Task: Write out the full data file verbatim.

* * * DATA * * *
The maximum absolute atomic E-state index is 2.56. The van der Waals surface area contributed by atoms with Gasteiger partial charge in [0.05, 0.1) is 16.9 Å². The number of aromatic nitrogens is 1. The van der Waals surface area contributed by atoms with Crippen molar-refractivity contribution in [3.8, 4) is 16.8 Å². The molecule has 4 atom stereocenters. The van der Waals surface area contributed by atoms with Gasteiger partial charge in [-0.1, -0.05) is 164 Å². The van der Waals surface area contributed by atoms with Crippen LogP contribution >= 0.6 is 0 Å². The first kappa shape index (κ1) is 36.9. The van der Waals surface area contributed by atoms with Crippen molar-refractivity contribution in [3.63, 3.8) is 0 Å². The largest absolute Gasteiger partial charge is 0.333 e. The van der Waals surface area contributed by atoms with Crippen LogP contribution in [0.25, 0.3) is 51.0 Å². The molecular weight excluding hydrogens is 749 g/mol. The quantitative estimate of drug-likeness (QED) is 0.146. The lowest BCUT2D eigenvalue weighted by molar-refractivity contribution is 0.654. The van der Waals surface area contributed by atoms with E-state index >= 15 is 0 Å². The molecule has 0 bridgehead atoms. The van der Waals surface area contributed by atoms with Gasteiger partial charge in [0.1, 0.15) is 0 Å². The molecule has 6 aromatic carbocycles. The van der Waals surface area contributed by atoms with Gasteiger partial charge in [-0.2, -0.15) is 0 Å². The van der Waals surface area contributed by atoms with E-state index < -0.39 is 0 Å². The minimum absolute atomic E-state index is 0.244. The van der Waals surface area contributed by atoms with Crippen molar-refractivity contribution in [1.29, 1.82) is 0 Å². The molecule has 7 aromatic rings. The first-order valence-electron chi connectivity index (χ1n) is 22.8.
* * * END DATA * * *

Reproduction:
The maximum absolute atomic E-state index is 2.56. The van der Waals surface area contributed by atoms with Gasteiger partial charge in [0.05, 0.1) is 16.9 Å². The number of aromatic nitrogens is 1. The van der Waals surface area contributed by atoms with Crippen molar-refractivity contribution in [3.8, 4) is 16.8 Å². The molecule has 4 atom stereocenters. The van der Waals surface area contributed by atoms with Gasteiger partial charge in [-0.1, -0.05) is 164 Å². The van der Waals surface area contributed by atoms with Crippen LogP contribution >= 0.6 is 0 Å². The first kappa shape index (κ1) is 36.9. The van der Waals surface area contributed by atoms with Crippen molar-refractivity contribution in [3.63, 3.8) is 0 Å². The largest absolute Gasteiger partial charge is 0.333 e. The van der Waals surface area contributed by atoms with Crippen LogP contribution in [0.25, 0.3) is 51.0 Å². The molecular weight excluding hydrogens is 749 g/mol. The quantitative estimate of drug-likeness (QED) is 0.146. The lowest BCUT2D eigenvalue weighted by molar-refractivity contribution is 0.654. The van der Waals surface area contributed by atoms with E-state index >= 15 is 0 Å². The molecule has 0 bridgehead atoms. The van der Waals surface area contributed by atoms with Gasteiger partial charge in [0.1, 0.15) is 0 Å². The molecule has 6 aromatic carbocycles. The van der Waals surface area contributed by atoms with Gasteiger partial charge in [-0.2, -0.15) is 0 Å². The van der Waals surface area contributed by atoms with E-state index < -0.39 is 0 Å². The minimum absolute atomic E-state index is 0.244. The van der Waals surface area contributed by atoms with Crippen molar-refractivity contribution in [1.29, 1.82) is 0 Å². The molecule has 7 aromatic rings. The first-order valence-electron chi connectivity index (χ1n) is 22.8.